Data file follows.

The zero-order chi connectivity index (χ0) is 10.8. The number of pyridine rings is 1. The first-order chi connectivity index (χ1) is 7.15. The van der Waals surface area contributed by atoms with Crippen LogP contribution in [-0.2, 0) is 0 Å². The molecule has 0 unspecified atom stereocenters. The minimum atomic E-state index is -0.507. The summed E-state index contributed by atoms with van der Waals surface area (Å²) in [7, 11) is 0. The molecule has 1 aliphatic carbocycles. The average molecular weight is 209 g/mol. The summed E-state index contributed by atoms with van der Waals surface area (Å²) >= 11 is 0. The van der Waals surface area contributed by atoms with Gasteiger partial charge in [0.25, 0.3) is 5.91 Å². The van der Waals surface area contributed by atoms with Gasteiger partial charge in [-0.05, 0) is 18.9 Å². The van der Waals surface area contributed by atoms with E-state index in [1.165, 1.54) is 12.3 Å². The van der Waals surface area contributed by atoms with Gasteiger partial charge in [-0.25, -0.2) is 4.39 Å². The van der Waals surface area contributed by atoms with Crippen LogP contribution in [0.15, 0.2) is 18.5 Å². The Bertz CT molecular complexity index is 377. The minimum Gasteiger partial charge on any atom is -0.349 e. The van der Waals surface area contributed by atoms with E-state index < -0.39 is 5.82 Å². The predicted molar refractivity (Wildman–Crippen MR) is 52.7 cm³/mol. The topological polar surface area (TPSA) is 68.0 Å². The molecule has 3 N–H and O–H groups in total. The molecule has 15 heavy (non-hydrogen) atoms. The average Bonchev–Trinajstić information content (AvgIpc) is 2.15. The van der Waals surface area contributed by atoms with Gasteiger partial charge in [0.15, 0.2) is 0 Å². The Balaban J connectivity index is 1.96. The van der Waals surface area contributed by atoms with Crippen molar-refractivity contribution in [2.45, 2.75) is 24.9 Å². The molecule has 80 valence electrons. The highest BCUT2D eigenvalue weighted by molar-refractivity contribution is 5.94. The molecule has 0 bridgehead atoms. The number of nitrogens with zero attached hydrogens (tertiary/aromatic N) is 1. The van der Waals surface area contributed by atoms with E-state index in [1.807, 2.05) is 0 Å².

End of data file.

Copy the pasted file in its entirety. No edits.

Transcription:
The zero-order chi connectivity index (χ0) is 10.8. The number of pyridine rings is 1. The first-order chi connectivity index (χ1) is 7.15. The van der Waals surface area contributed by atoms with Crippen LogP contribution in [-0.2, 0) is 0 Å². The molecule has 0 unspecified atom stereocenters. The minimum atomic E-state index is -0.507. The summed E-state index contributed by atoms with van der Waals surface area (Å²) in [7, 11) is 0. The molecule has 1 aliphatic carbocycles. The average molecular weight is 209 g/mol. The summed E-state index contributed by atoms with van der Waals surface area (Å²) >= 11 is 0. The van der Waals surface area contributed by atoms with Gasteiger partial charge in [0.25, 0.3) is 5.91 Å². The van der Waals surface area contributed by atoms with Gasteiger partial charge in [-0.05, 0) is 18.9 Å². The van der Waals surface area contributed by atoms with E-state index in [1.165, 1.54) is 12.3 Å². The van der Waals surface area contributed by atoms with Gasteiger partial charge in [-0.25, -0.2) is 4.39 Å². The van der Waals surface area contributed by atoms with Crippen LogP contribution in [0.15, 0.2) is 18.5 Å². The Bertz CT molecular complexity index is 377. The minimum Gasteiger partial charge on any atom is -0.349 e. The van der Waals surface area contributed by atoms with E-state index < -0.39 is 5.82 Å². The predicted molar refractivity (Wildman–Crippen MR) is 52.7 cm³/mol. The topological polar surface area (TPSA) is 68.0 Å². The molecule has 3 N–H and O–H groups in total. The molecule has 15 heavy (non-hydrogen) atoms. The average Bonchev–Trinajstić information content (AvgIpc) is 2.15. The van der Waals surface area contributed by atoms with Gasteiger partial charge in [0.15, 0.2) is 0 Å². The Balaban J connectivity index is 1.96. The van der Waals surface area contributed by atoms with Crippen molar-refractivity contribution in [2.45, 2.75) is 24.9 Å². The molecule has 80 valence electrons. The highest BCUT2D eigenvalue weighted by molar-refractivity contribution is 5.94. The molecule has 0 bridgehead atoms. The number of nitrogens with zero attached hydrogens (tertiary/aromatic N) is 1. The van der Waals surface area contributed by atoms with E-state index in [1.807, 2.05) is 0 Å².